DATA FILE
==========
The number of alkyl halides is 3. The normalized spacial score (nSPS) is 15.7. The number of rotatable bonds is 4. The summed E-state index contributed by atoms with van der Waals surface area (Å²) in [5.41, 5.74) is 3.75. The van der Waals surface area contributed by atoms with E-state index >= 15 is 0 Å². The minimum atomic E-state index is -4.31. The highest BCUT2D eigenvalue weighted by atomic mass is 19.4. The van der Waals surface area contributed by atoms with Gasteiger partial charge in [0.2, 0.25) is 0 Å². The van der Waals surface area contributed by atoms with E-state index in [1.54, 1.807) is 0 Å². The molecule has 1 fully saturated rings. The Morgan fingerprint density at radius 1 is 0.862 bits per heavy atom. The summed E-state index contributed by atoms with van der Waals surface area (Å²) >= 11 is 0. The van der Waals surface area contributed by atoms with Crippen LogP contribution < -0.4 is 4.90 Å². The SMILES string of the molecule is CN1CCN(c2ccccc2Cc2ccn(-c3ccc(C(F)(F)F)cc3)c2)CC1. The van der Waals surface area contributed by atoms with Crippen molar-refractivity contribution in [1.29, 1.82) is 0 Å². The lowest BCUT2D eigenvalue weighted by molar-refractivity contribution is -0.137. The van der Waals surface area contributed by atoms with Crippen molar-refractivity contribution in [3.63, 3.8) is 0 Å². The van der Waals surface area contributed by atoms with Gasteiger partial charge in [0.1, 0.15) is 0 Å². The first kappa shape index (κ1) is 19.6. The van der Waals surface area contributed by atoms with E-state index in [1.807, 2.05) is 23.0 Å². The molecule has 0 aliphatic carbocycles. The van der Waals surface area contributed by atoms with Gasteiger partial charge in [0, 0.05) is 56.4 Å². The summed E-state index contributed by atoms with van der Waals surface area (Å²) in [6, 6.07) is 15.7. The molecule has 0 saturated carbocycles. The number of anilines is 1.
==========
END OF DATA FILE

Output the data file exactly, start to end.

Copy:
The number of alkyl halides is 3. The normalized spacial score (nSPS) is 15.7. The number of rotatable bonds is 4. The summed E-state index contributed by atoms with van der Waals surface area (Å²) in [5.41, 5.74) is 3.75. The van der Waals surface area contributed by atoms with E-state index >= 15 is 0 Å². The minimum atomic E-state index is -4.31. The highest BCUT2D eigenvalue weighted by atomic mass is 19.4. The van der Waals surface area contributed by atoms with Gasteiger partial charge in [0.2, 0.25) is 0 Å². The van der Waals surface area contributed by atoms with E-state index in [1.54, 1.807) is 0 Å². The molecule has 1 fully saturated rings. The Morgan fingerprint density at radius 1 is 0.862 bits per heavy atom. The summed E-state index contributed by atoms with van der Waals surface area (Å²) >= 11 is 0. The van der Waals surface area contributed by atoms with Crippen LogP contribution < -0.4 is 4.90 Å². The SMILES string of the molecule is CN1CCN(c2ccccc2Cc2ccn(-c3ccc(C(F)(F)F)cc3)c2)CC1. The van der Waals surface area contributed by atoms with Crippen molar-refractivity contribution in [1.29, 1.82) is 0 Å². The lowest BCUT2D eigenvalue weighted by molar-refractivity contribution is -0.137. The van der Waals surface area contributed by atoms with Crippen molar-refractivity contribution in [3.63, 3.8) is 0 Å². The van der Waals surface area contributed by atoms with Gasteiger partial charge in [0.1, 0.15) is 0 Å². The first kappa shape index (κ1) is 19.6. The van der Waals surface area contributed by atoms with E-state index in [1.807, 2.05) is 23.0 Å². The molecule has 0 aliphatic carbocycles. The van der Waals surface area contributed by atoms with Gasteiger partial charge in [0, 0.05) is 56.4 Å². The summed E-state index contributed by atoms with van der Waals surface area (Å²) in [6, 6.07) is 15.7. The molecule has 0 saturated carbocycles. The number of anilines is 1.